Another trend is social media. Customers are now on social and can express their views about your products and services on social media. Also, the young workforce is more comfortable communicating over social media, rather than email.

“There are 930 million mobile subscribers in India. By next year most enterprise applications within a company will support mobile. When you have close to a billion users (in India) in mobile, clearly your applications need to support mobile. And Social media is now driving one-to-one relationships between businesses and its customers,” said Mathur.

Mathur alluded to the declining average age of the workforce. He said the young workforce is used to a different experience (for instance young people  are using less of email and more of social media to communicate). And the platform for this communication is mobile.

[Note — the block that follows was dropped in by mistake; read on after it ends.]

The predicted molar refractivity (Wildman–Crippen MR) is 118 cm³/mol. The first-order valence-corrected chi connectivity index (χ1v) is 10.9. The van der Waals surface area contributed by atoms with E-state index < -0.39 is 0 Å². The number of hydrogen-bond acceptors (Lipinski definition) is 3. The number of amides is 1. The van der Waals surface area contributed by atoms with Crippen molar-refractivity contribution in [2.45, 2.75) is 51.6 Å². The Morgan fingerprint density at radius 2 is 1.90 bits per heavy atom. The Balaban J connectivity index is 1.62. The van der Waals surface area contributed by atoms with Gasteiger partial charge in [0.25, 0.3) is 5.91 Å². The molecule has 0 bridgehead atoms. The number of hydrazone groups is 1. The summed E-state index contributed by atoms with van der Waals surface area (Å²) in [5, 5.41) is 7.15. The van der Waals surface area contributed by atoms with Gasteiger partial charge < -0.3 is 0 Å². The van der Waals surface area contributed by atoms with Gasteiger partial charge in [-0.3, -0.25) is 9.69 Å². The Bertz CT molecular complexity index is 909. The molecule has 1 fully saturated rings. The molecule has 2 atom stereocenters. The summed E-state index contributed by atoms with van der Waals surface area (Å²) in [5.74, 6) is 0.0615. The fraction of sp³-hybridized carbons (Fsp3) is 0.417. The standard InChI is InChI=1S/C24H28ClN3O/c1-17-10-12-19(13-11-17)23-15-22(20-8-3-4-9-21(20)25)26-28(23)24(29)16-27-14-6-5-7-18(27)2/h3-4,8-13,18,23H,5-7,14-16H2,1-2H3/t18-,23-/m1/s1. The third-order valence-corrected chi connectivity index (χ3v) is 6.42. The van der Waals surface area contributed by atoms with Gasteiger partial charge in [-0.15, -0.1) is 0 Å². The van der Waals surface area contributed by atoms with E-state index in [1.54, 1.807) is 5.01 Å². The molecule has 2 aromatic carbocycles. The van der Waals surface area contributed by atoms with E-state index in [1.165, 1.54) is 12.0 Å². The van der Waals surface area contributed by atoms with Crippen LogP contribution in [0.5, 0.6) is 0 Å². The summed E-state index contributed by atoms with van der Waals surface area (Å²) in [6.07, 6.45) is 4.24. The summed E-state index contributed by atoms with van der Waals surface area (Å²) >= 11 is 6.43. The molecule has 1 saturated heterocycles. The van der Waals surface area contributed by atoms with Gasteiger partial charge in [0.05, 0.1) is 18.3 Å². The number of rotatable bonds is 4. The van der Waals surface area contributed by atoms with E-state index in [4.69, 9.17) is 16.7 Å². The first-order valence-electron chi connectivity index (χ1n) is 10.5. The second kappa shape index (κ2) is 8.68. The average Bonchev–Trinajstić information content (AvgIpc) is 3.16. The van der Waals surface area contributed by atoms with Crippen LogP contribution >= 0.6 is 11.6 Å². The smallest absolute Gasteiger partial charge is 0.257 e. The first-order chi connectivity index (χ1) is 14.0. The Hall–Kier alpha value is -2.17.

“Enterprises continue to use applications developed 10 – 15 years ago, that are not ready to address these market trends; this calls for a new set of applications. Most businesses leaders believe that cloud is the way for us to embrace this change and make your organization more available,” said Mathur.

Product Strategy

Problem: There are too many best-of-breed products used in organizations. Integrating all these products and managing them using a plethora of management consoles is a nightmare for IT managers. Organizations also need to spend on R&D to integrate these products. Oracle (and other IT solutions vendors like SAP) are trying to simplify and reduce these costs — by offering one product with a suite of well integrated applications — all from the same company. Oracle believes this approach also makes it easier to manage the licenses and upgrades.

“We are going to keep reducing best-of-breed technology. We have 80 plus products, and are leaders with 60 of these. We will continue producing better independent products and then we want to make sure that we vertically integrate those products so that customers do not have to spend that cost on R&D. These products will be quick to deploy and make for agile platforms. And of course, these will be cloud-ready,” said Mathur.